John Brown : Abolitionist or Psychopath

Topics: Slavery, Slavery in the United States, American Civil War Pages: 11 (3653 words) Published: June 25, 2013
John Brown: Abolitionist or Psychopath
His 378
August 3, 2012

John Brown Part 1
1.
On October 16, 1859 John Brown led a group of men to Harper’s Ferry, Virginia and raided the Federal arsenal. Brown wanted to create an army of African-Americans that would in the end help release black slaves in the Southern states. Brown and his men manage to capture the arsenal but the town people of Harper’s Ferry surrounded the buildings and trapped Brown and his men. Brown had intended to steal the government’s weapons and start a rebellion on slavery in the south. Brown’s attempt to start an abolitionist movement caused the Southerners to believe that the North was in favor of the movement and helped start the Civil War between the North and South. People thought that Brown and his cause made him a hero, while others saw him as a mad man. Historians have argued about the fact if John Brown was really a mad man or a true abolitionist against slavery.

John Brown was tried and hung for his part in the raid and charged with murder, treason, and conspiracy against the federal government. Brown trained twenty-two men including his own sons on a farm in Maryland near Harpers Ferry. He used the name of Isaac Smith so people would not know who he really was and collect money for his plan to raid the Federal Armory. The raid lasted about two days with sixteen whites and five black men as his army against the federal government to end slavery in the South. There were ten members of the raid that were killed and five were captured along with John Brown. Two more of Brown’s men were captured in Pennsylvania and returned to Harpers Ferry to stand trial. Brown was tried on October twenty-seventh and put to death for his part in the raid. The North called Brown a martyr for being against slavery and the South said that he was a mad man. John Brown Part 1

2.
John Brown and his actions helped to push the North and South into the start of the Civil War. Brown was a very religious person even as a young child and saw slavery as a sin against God in his eyes. As a young child, Brown witness a beating of a slave and that left him being a frantic against the act of slavery. He was born a child of New England Puritans and had a religious upbringing. Brown was very passionate about ending slavery and it became his main focus in his life as an adult. But was religion the real reason for Brown to plan the attack on the Federal Armory or was there another reason for the raid? Brown did not have a large army of men to be able to pull off such an attack with only twenty-two men.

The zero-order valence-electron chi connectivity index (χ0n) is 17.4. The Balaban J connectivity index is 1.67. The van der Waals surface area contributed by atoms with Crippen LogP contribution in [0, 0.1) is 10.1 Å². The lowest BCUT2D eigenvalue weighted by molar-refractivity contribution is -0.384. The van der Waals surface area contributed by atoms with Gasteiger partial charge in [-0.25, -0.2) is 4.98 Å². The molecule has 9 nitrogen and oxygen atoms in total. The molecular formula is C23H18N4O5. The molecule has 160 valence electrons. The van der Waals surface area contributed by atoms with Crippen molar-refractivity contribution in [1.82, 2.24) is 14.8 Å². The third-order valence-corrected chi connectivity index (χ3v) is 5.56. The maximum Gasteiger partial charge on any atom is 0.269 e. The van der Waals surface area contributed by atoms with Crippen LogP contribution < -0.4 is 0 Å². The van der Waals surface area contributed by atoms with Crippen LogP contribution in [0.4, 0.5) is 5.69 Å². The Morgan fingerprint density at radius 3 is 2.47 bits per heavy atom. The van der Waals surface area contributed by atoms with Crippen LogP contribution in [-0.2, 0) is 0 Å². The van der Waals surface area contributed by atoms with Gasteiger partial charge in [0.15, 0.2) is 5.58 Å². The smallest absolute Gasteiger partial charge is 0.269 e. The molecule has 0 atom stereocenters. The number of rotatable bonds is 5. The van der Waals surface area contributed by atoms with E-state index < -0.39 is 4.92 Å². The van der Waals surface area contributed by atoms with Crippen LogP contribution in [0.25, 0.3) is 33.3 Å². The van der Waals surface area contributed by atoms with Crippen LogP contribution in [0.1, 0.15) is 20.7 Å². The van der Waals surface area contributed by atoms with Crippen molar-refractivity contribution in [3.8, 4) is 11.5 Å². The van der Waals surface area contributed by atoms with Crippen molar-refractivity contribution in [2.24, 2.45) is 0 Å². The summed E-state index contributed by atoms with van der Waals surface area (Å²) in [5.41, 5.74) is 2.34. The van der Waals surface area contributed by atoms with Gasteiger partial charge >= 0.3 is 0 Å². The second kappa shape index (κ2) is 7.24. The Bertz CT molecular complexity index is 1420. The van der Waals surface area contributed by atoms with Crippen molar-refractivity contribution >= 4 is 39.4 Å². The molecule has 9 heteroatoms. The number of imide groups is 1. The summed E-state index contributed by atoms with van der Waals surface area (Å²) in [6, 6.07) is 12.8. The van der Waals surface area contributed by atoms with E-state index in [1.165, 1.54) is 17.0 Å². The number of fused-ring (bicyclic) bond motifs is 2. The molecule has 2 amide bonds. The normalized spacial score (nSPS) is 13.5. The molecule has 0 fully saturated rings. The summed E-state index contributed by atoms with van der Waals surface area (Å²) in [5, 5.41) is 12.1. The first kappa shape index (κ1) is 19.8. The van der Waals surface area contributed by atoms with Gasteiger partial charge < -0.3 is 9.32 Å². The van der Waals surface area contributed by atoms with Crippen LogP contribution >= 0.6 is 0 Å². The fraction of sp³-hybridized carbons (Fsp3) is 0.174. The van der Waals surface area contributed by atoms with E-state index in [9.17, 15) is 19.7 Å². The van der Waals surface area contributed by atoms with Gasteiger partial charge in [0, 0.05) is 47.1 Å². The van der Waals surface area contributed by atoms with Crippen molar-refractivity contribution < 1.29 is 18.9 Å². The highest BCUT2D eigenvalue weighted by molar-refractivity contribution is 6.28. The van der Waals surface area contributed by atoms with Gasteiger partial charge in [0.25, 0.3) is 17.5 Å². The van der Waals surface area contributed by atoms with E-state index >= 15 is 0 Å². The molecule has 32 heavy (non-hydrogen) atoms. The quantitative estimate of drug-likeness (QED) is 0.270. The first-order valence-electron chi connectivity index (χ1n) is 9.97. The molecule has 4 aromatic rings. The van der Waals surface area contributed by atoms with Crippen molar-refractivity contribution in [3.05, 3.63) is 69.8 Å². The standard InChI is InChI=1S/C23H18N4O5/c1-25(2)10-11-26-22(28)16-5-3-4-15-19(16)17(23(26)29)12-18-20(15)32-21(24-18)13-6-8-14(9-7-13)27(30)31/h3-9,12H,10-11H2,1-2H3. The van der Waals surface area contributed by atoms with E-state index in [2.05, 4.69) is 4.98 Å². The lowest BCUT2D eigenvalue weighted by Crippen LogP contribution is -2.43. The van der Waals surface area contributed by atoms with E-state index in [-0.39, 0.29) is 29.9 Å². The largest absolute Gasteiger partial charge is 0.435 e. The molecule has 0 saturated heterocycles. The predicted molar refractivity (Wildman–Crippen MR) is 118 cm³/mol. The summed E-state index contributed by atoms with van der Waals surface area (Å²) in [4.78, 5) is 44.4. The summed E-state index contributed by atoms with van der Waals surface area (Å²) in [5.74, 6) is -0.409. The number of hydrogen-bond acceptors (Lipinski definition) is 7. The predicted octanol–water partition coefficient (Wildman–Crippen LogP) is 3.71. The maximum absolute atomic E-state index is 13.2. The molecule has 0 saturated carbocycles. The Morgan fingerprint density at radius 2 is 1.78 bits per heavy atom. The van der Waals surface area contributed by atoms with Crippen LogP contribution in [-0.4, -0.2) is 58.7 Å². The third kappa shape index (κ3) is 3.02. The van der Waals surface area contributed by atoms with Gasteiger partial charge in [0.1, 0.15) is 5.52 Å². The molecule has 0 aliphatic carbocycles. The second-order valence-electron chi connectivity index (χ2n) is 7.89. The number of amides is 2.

Brown thought that the only way to end slavery was with the use of violent. Some of Brown’s followers were tried of the peaceful methods to establish the abolition movement of freeing the slaves and he enlisted men who would help to end slavery with more violent means. The problem with this is that using violent was against his religious background and did not make any sense with his upbringing from his parents. Brown took part in the act that was called “Bleeding Kansas”. Bleeding Kansas was a violent fight between the pro and anti-slavery settlers. Brown wanted to help Kansas to become a free state in which slavery was abolished.

Because of the reputation that Brown received in his part of the Bleeding Kansas rebellion, he decided that he needed to start a revolt against slavery using a more violent approach such as guerrilla warfare against the south with the help of black slaves and others fighting the same cause. Brown started planning his attack against Harpers Ferry. He had befriended Frederick Douglass who was a free black and told him of his plan to start a slave John Brown Part 1

3.
rebellion. Douglass told Brown that his plan was suicidal and refused to help Brown with his plan. Brown was willing to die for the cause of men being treated as equals and not being owned by Southern white plantation owners. Brown believed that in God’s eyes that all people...

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